Halitosis (bad breath) is mostly caused by sulphur-producing bacteria that normally live on the surface of the tongue and in the throat. Sometimes, these bacteria start to break down proteins at a very high rate and odorous volatile sulphur compounds (VSC) are released from the back of the tongue and throat. Halitosis is not infectious. About 2.4% of the adult population suffers from bad breath.
Causes of halitosis
Apart from the sulphur-producing bacteria that colonise the back of the tongue, the other major causes of halitosis are:
- Dental factors – such as periodontitis (infection around the teeth) or poor oral hygiene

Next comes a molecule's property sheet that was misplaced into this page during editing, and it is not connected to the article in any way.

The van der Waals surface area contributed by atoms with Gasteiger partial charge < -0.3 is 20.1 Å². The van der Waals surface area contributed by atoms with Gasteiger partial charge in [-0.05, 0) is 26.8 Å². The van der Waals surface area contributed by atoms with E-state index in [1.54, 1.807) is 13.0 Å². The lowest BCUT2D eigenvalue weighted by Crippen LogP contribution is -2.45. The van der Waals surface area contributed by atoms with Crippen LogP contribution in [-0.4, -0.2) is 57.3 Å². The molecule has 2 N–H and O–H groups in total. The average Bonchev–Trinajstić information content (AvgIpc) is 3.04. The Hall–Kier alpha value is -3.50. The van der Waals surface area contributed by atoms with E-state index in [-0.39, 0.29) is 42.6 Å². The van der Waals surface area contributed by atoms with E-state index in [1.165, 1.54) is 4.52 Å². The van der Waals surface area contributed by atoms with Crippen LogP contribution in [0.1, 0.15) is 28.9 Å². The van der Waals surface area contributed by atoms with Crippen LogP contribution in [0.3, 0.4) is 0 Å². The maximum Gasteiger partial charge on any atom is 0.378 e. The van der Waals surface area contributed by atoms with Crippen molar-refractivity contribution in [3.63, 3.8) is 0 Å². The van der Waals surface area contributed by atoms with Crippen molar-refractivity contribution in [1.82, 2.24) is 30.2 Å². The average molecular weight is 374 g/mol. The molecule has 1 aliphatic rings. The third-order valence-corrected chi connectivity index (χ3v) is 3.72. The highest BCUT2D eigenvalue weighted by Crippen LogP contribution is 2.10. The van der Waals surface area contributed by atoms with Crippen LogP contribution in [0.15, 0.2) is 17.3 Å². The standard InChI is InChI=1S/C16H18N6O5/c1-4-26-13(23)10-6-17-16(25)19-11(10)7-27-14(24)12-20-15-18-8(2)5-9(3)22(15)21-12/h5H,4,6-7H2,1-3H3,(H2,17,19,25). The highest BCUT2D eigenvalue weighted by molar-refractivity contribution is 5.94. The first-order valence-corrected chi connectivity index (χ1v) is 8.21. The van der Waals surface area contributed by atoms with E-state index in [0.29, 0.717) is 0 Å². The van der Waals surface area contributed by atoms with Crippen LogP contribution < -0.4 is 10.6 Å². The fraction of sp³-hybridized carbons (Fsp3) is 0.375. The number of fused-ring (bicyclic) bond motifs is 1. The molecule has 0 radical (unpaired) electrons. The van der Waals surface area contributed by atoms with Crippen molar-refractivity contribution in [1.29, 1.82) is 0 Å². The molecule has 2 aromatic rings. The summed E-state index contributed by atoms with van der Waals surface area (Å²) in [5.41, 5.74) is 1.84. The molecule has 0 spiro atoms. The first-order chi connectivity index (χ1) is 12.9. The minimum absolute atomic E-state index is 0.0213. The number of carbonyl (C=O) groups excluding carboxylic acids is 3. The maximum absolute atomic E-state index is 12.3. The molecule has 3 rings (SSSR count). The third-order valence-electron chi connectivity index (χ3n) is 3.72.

- Dry mouth – caused by medicines, alcohol, stress or a medical condition
- Smoking – which starves the mouth of oxygen.
Less common causes of halitosis include:
- Acid and bile reflux from the stomach
- Post-nasal discharge – for example, due to chronic sinusitis
- Kidney failure, various carcinomas, metabolic dysfunctions, and biochemical disorders, together account for only a very small percentage of halitosis suffers
- Foods - such as onions, garlic or cauliflower, which induce certain odours. However, these effects are only short-lived.
Symptoms of halitosis
The features of halitosis can include:
- A white coating on the tongue especially at the back of the tongue
- Dry mouth
- Build up around teeth
- Post-nasal drip, or mucous
- Morning bad breath and a burning tongue
- Thick saliva and a constant need to clear your throat
- Constant sour, bitter metallic taste.
Having halitosis can have a major impact on a person. Because of bad breath, other people may back away or turn their heads. This can cause a loss of confidence and self-esteem.